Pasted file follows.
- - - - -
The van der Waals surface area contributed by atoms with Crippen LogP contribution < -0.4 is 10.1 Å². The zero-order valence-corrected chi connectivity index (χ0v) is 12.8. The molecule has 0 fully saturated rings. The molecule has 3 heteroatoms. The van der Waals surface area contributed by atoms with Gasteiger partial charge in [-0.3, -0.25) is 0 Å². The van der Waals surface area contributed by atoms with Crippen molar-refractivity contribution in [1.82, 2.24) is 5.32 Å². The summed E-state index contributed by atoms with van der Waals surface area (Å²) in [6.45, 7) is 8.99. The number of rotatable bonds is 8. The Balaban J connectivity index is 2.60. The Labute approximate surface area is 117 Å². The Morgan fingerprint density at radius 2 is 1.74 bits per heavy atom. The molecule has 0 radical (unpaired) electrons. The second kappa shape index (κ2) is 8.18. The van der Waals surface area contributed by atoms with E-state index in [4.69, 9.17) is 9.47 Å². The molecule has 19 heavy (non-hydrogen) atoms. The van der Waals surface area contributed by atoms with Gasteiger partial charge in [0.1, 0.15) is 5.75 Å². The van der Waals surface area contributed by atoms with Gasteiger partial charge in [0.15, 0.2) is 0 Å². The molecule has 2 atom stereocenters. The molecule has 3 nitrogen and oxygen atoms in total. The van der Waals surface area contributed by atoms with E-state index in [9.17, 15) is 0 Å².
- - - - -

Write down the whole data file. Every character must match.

The van der Waals surface area contributed by atoms with Crippen LogP contribution < -0.4 is 10.1 Å². The zero-order valence-corrected chi connectivity index (χ0v) is 12.8. The molecule has 0 fully saturated rings. The molecule has 3 heteroatoms. The van der Waals surface area contributed by atoms with Gasteiger partial charge in [-0.3, -0.25) is 0 Å². The van der Waals surface area contributed by atoms with Crippen molar-refractivity contribution in [1.82, 2.24) is 5.32 Å². The summed E-state index contributed by atoms with van der Waals surface area (Å²) in [6.45, 7) is 8.99. The number of rotatable bonds is 8. The Balaban J connectivity index is 2.60. The Labute approximate surface area is 117 Å². The Morgan fingerprint density at radius 2 is 1.74 bits per heavy atom. The molecule has 0 radical (unpaired) electrons. The second kappa shape index (κ2) is 8.18. The van der Waals surface area contributed by atoms with E-state index in [4.69, 9.17) is 9.47 Å². The molecule has 19 heavy (non-hydrogen) atoms. The van der Waals surface area contributed by atoms with Gasteiger partial charge in [0.1, 0.15) is 5.75 Å². The van der Waals surface area contributed by atoms with Gasteiger partial charge in [0.15, 0.2) is 0 Å². The molecule has 2 atom stereocenters. The molecule has 3 nitrogen and oxygen atoms in total. The van der Waals surface area contributed by atoms with E-state index in [9.17, 15) is 0 Å².